Here are a few of the wildflowers that I spotted while out for a nature walk. Most of these pictures were taken inside the meadow. The Cinquefoil and Chamomile, however, were at the edge of the Plot Lane outside, just along from the hole in the hedge. Other than a couple of very brief spells of sunshine, it was a bit of a dull day, unfortunately, so many of the pictures are a little uninspiring. You can easily tell which flowers I was with when the sun came out!
This first plant I have tentatively identified as Dame’s Violet (Hesperis matronalis). I spotted a single little stalk tucked away in the corner of the meadow, in amongst the long grass. My initial thought was Cuckoo flower – which I’m sure I’ve photographed in previous years – but the flowers appear to be much flatter than those. If anyone has an alternative id, I’d love to know.
The Field Forget-me-nots (Myodotis arvensis) have been largely absent from the meadow this year, but I’ve now spotted two separate plants at opposite ends of the meadow.
The Tufted Vetch (Vicia cracca) is growing particularly strongly in a number of large patches around the edge of the meadow. They’ve used their curling tendrils to pull themselves above the thick growth at ground level in order to get the light levels they require.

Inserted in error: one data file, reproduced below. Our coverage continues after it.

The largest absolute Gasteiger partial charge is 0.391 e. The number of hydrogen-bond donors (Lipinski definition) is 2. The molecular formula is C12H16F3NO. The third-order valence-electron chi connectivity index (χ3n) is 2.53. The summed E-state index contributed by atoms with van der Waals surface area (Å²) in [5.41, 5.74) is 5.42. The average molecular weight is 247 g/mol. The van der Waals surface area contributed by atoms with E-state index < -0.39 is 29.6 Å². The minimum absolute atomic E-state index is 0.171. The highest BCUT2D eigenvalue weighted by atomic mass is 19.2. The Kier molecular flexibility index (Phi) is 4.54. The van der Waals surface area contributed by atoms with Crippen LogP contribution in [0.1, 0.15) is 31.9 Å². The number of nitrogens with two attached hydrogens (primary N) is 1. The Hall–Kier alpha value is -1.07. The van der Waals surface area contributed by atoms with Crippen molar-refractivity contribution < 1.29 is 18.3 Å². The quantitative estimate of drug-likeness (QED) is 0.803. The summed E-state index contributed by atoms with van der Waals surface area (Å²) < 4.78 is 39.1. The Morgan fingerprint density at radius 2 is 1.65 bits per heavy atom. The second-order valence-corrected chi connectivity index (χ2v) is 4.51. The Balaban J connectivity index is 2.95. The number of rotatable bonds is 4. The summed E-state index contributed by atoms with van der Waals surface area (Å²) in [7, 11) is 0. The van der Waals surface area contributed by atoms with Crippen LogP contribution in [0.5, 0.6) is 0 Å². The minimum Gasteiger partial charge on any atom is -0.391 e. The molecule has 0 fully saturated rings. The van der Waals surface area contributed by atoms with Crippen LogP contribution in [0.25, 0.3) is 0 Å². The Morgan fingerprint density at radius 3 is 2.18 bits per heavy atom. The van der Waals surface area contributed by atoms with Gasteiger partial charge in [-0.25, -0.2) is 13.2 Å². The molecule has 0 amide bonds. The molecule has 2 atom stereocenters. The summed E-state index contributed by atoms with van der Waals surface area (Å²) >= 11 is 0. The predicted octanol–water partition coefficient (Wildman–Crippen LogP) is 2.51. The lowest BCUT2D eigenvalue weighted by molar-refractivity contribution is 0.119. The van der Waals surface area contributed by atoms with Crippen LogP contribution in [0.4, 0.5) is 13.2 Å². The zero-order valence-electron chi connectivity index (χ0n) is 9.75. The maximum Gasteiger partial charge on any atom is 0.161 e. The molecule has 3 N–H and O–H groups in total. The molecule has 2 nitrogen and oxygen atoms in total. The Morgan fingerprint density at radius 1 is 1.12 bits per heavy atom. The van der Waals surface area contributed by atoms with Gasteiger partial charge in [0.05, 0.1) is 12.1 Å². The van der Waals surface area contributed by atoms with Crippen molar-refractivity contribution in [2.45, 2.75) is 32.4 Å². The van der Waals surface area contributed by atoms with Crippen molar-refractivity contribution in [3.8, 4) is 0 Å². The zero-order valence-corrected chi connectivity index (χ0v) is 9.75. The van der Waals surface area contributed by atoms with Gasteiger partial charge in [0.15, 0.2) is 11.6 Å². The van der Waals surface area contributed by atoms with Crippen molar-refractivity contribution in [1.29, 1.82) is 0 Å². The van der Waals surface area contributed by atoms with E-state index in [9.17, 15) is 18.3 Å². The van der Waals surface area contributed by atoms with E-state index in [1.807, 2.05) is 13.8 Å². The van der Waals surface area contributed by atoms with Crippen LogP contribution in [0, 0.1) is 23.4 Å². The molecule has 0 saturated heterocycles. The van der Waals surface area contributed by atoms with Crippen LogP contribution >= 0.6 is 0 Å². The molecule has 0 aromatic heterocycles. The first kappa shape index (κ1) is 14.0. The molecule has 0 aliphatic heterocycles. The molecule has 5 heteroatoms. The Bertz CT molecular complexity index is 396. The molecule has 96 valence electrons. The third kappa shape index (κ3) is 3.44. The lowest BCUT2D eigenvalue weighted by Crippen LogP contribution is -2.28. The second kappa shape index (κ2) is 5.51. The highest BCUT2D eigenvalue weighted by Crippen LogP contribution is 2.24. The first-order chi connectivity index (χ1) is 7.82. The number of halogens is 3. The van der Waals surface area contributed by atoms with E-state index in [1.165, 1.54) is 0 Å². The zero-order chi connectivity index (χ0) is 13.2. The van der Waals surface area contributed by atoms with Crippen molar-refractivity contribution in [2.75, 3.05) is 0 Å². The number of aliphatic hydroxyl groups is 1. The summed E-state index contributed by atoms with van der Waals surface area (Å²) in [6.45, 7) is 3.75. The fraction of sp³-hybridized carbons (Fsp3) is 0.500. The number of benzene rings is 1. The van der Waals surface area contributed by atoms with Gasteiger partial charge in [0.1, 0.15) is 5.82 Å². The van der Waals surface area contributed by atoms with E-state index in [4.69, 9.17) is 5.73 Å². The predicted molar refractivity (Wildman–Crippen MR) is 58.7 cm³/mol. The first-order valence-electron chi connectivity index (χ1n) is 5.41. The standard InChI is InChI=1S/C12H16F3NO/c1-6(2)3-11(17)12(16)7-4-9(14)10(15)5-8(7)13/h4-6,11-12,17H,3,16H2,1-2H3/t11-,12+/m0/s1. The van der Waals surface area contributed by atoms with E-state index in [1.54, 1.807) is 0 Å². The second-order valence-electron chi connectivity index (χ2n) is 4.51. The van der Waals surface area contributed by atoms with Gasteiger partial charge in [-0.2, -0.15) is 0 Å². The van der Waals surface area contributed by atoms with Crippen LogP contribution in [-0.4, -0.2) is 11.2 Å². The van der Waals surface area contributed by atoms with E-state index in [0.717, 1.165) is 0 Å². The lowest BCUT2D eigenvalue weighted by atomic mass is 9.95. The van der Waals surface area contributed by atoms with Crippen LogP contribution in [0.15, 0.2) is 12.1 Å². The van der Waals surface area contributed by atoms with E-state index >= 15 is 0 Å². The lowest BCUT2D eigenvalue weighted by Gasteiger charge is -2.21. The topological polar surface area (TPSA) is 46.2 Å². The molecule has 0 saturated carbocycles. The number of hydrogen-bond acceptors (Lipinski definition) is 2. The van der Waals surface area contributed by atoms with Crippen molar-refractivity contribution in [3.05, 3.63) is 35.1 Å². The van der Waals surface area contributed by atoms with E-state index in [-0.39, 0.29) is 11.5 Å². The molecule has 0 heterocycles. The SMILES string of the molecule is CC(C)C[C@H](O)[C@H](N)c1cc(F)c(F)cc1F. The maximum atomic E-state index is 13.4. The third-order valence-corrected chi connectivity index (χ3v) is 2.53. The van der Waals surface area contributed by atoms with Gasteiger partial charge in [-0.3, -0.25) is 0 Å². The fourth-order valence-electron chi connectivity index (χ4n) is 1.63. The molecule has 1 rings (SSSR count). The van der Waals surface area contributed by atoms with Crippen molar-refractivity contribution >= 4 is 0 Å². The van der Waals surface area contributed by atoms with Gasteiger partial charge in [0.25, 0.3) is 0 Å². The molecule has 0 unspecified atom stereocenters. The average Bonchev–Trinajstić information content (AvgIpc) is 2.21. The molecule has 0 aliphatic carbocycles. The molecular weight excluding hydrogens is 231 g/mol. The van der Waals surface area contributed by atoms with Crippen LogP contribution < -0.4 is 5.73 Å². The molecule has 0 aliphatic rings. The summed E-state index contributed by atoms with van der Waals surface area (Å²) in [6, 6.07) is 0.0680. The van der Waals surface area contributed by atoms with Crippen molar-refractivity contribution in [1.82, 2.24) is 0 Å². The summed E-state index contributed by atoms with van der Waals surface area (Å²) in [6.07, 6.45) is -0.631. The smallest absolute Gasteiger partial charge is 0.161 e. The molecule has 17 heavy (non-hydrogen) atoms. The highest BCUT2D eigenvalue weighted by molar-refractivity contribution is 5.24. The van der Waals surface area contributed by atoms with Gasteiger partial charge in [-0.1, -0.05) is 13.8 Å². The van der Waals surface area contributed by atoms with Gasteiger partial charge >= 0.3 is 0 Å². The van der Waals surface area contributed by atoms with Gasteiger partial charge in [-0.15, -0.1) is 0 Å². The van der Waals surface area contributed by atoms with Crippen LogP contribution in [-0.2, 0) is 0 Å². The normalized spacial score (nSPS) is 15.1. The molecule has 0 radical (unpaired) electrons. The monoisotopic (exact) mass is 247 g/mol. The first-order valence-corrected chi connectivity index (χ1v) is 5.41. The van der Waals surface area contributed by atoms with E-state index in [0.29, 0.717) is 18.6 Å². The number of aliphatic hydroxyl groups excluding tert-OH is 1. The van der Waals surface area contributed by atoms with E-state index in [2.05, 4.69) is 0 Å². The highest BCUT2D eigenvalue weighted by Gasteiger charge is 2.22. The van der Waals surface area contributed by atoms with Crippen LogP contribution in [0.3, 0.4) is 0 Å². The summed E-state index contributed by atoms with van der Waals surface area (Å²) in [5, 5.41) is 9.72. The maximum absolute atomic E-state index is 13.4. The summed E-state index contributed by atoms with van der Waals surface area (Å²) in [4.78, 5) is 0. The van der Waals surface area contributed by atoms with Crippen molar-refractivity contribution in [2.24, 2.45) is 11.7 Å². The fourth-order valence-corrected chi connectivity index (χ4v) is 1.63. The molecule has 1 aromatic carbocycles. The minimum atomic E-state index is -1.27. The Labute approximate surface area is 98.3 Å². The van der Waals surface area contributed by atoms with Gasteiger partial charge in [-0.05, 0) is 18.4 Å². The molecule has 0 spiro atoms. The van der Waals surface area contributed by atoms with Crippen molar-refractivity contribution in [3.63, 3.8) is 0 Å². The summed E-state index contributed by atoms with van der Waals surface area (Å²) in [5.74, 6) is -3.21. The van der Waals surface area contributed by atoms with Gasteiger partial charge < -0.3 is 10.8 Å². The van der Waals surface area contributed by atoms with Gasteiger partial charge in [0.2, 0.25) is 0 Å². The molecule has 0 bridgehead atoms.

I was quite pleased to see a few patches of Kidney Vetch (Anthyllis vulneraria) still in bloom. There was lots of this about in early June, but most of it has now died back for the year.
The Common Poppy (Papavee rhoeas) is a flower that hasn’t done very well in the meadow this year, but there is one little plant now in flower in the corner near the main entrance.
The Common Yarrow (Achillea millefolium), on the other hand, is doing particularly well this year. There are lots of little pink and white flower heads about.
The meadow paths are edged with a sprinklings of Self-heal (Prunella vulgaris) flowers, popping up amongst the red and white clover that continues to bloom.
The Field Scabius (Knautia arvensis), which at first was only growing down along the bottom edge of the meadow, near the little woodland, is now growing in lots of little clumps all around the meadow.
There are lots of Ragwort (Jacobaea vulgaris) plants popping up around the meadow. These often demonised wildflowers (they’re toxic to cattle and can be deadly if they find their way into dried feed, though the beasts will avoid eating from a growing plant) are a great late summer food source for the bees.
The Hogweed (Heracleum sphondylium) has passed its best, now. Most of it is turning to seed, but there are still a few flowers about.
This Cinquefoil (Potentilla reptans) is growing just outside the hole in the hedge. Hopefully it will make its way to the other side soon.
We’ve had Chamomile (Chamaemelum nobile) in the meadow previous years, but this year it is absent. It is, however, growing around the entrances to several fields along Plot Lane.
This was day 46 of 365 Days Wild.